Many people believe that when you get divorced, especially after a long term marriage, your assets are split equally.  This is not true.  New York is an equitable distribution state, meaning that equity, or fairness, will decide how assets are to be split.  Who determines what’s fair or equitable? Well if the parties cannot amicably settle their dispute and come up with an accommodation between them, the Court will make that determination.   If you leave it to the Court, you may or may not get what you deem is appropriate at the parties in Cornish v. Cornish recently discovered.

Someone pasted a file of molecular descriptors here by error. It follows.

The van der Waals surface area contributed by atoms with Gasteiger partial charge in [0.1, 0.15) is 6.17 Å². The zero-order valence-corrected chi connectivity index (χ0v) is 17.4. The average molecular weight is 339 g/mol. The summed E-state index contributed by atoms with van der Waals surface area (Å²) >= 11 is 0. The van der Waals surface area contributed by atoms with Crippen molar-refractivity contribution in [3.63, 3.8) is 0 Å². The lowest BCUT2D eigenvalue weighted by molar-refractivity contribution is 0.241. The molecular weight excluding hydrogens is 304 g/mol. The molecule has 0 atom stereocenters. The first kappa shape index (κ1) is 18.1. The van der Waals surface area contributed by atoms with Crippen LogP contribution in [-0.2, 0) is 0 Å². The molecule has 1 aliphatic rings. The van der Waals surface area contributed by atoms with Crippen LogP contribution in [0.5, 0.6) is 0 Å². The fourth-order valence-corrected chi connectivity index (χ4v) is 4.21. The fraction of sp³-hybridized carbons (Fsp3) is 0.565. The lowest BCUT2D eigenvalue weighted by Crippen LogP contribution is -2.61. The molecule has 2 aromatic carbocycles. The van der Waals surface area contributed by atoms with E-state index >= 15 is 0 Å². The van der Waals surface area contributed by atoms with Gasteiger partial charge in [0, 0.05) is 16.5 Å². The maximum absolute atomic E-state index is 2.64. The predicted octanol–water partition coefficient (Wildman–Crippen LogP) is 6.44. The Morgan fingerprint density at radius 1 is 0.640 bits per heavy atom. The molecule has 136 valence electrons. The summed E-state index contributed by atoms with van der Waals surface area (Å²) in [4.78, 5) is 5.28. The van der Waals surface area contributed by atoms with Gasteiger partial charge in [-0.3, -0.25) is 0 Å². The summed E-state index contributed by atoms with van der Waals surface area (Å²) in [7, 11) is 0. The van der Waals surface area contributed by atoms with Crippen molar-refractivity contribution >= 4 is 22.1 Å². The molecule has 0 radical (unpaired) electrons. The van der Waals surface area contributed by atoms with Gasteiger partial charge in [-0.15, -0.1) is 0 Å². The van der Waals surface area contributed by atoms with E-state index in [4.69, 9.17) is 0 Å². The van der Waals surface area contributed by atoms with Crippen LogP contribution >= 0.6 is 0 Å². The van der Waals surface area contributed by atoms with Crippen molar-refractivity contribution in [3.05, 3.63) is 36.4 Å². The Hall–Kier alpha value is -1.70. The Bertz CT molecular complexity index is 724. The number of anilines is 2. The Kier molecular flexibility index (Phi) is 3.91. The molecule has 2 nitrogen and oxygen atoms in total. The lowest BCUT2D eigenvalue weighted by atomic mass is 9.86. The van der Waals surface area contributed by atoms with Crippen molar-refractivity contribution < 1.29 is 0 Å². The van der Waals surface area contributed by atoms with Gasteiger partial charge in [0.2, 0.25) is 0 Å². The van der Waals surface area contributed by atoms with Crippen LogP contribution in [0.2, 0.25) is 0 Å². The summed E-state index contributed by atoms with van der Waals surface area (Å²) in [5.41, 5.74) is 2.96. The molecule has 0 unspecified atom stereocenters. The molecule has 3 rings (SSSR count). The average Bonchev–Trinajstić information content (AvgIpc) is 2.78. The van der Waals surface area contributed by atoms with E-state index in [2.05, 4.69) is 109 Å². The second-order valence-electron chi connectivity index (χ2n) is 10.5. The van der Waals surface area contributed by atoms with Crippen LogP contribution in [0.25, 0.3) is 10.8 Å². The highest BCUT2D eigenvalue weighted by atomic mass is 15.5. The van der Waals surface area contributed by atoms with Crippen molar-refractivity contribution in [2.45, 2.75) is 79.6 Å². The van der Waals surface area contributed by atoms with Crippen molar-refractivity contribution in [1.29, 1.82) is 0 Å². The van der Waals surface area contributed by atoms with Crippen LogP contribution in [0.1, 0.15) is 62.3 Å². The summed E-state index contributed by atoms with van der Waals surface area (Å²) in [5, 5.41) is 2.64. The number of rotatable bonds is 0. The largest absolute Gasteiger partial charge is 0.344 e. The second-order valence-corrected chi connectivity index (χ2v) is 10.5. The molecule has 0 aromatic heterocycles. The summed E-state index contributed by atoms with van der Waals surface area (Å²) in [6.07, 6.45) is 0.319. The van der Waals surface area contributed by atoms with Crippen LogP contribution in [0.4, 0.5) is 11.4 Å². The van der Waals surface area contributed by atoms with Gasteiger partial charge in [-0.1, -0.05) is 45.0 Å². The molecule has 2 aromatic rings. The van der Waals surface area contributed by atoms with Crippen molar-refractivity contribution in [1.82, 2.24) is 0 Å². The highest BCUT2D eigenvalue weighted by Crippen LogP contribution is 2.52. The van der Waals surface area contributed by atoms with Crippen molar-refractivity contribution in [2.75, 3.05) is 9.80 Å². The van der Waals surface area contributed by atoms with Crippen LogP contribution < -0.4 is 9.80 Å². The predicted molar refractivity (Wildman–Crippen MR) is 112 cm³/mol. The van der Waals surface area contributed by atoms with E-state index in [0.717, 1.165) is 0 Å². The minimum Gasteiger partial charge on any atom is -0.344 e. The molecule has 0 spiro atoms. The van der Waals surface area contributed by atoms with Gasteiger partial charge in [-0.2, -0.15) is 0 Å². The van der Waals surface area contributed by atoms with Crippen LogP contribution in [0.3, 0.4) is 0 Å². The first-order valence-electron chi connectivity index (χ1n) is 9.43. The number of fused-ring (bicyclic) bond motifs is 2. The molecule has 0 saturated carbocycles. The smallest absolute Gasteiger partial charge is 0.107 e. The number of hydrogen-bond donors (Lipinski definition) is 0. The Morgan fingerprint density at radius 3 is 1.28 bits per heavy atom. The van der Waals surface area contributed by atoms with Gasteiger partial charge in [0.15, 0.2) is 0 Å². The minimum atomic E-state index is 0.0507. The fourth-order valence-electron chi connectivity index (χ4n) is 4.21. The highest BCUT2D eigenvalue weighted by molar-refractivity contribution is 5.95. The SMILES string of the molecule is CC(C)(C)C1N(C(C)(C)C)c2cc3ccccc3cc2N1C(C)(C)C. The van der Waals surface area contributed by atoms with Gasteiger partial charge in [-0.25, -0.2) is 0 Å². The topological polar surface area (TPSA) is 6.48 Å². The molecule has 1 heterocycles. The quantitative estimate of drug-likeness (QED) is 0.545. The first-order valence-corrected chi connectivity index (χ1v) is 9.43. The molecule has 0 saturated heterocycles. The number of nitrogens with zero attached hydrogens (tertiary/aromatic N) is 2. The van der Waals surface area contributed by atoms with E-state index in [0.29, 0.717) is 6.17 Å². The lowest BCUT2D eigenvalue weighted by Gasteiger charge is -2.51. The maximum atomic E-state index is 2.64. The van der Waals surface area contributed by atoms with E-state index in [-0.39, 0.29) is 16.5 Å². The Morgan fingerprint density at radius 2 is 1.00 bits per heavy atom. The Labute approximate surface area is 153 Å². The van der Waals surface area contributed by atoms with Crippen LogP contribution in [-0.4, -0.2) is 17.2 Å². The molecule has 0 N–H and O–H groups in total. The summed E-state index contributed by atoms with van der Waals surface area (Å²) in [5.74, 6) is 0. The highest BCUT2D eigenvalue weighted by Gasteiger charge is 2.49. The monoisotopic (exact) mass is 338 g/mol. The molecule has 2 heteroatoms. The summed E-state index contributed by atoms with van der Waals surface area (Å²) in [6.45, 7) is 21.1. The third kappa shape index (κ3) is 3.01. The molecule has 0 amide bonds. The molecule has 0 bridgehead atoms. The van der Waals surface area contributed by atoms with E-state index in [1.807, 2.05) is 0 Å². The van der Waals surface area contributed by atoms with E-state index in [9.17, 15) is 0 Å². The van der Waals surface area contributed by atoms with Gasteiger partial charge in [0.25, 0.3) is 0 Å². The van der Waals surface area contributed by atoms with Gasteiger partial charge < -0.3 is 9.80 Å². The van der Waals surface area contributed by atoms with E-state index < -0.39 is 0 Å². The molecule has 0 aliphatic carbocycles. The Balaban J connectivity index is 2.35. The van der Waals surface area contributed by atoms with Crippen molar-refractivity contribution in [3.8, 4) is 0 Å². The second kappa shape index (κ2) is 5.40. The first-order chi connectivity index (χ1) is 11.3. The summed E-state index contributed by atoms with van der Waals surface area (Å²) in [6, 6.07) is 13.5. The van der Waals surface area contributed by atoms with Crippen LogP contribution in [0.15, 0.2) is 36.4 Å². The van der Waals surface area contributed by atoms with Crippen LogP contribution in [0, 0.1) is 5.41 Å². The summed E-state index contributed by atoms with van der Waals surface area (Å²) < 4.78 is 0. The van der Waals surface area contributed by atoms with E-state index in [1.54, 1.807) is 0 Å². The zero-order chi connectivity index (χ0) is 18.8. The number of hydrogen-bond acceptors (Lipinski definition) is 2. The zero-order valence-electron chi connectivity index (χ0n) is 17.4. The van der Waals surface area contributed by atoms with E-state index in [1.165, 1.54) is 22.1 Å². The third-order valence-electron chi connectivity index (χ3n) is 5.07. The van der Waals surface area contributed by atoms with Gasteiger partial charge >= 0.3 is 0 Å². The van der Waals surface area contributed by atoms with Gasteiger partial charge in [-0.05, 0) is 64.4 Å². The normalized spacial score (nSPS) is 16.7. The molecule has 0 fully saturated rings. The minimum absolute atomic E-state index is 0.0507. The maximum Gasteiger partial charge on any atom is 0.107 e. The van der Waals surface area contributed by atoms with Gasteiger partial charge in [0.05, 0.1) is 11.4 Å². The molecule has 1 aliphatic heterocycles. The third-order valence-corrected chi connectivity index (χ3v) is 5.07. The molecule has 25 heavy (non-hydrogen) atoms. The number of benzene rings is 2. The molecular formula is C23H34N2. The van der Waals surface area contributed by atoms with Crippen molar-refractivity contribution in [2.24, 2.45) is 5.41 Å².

The parties in the Cornish matter were married in 1991 with three children.  The wife was the monied spouse in this case and the husband was awarded, amongst other things, 30% of his wife’s pension, vice 50%.  He was also awarded 50% of the parties credit card debt.   The husband appeals seeking to modify the trial Court’s ruling increasing his share of the wife’s pension to 50%.  The first thing the husband needed to realize is that the Courts are accorded substantial deference in determining what distribution of the marital property is equitable.  Note the equitable standard which is based upon considerations of fairness and the respective situations of the parties.